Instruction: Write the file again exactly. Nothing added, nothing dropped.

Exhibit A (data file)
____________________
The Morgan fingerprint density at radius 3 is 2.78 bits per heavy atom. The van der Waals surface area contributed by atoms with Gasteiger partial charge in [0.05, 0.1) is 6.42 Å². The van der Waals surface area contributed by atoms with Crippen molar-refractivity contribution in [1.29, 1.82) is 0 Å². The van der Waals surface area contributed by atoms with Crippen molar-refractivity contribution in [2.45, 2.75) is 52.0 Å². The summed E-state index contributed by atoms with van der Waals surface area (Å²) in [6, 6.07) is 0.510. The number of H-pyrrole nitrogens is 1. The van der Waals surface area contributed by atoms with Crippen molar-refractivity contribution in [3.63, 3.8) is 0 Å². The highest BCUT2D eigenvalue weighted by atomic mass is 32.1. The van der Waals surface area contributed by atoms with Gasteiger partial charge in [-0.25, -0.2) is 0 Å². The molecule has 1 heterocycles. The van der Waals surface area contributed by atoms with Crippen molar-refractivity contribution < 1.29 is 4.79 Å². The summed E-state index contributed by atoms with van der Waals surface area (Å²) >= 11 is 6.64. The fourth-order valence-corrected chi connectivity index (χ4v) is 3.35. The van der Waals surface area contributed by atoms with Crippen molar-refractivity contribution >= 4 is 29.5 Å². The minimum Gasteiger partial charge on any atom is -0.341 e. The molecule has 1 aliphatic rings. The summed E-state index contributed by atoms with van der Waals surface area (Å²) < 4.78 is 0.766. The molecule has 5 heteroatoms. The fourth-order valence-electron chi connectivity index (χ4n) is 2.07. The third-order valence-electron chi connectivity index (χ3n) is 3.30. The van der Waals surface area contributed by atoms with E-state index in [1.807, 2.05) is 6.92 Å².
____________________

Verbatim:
The Morgan fingerprint density at radius 3 is 2.78 bits per heavy atom. The van der Waals surface area contributed by atoms with Gasteiger partial charge in [0.05, 0.1) is 6.42 Å². The van der Waals surface area contributed by atoms with Crippen molar-refractivity contribution in [1.29, 1.82) is 0 Å². The van der Waals surface area contributed by atoms with Crippen molar-refractivity contribution in [2.45, 2.75) is 52.0 Å². The summed E-state index contributed by atoms with van der Waals surface area (Å²) in [6, 6.07) is 0.510. The number of H-pyrrole nitrogens is 1. The van der Waals surface area contributed by atoms with Crippen molar-refractivity contribution in [3.63, 3.8) is 0 Å². The highest BCUT2D eigenvalue weighted by atomic mass is 32.1. The van der Waals surface area contributed by atoms with Gasteiger partial charge in [-0.25, -0.2) is 0 Å². The molecule has 1 heterocycles. The van der Waals surface area contributed by atoms with Crippen molar-refractivity contribution < 1.29 is 4.79 Å². The summed E-state index contributed by atoms with van der Waals surface area (Å²) >= 11 is 6.64. The fourth-order valence-corrected chi connectivity index (χ4v) is 3.35. The van der Waals surface area contributed by atoms with Crippen molar-refractivity contribution >= 4 is 29.5 Å². The minimum Gasteiger partial charge on any atom is -0.341 e. The molecule has 1 aliphatic rings. The summed E-state index contributed by atoms with van der Waals surface area (Å²) < 4.78 is 0.766. The molecule has 5 heteroatoms. The fourth-order valence-electron chi connectivity index (χ4n) is 2.07. The third-order valence-electron chi connectivity index (χ3n) is 3.30. The van der Waals surface area contributed by atoms with E-state index in [1.807, 2.05) is 6.92 Å².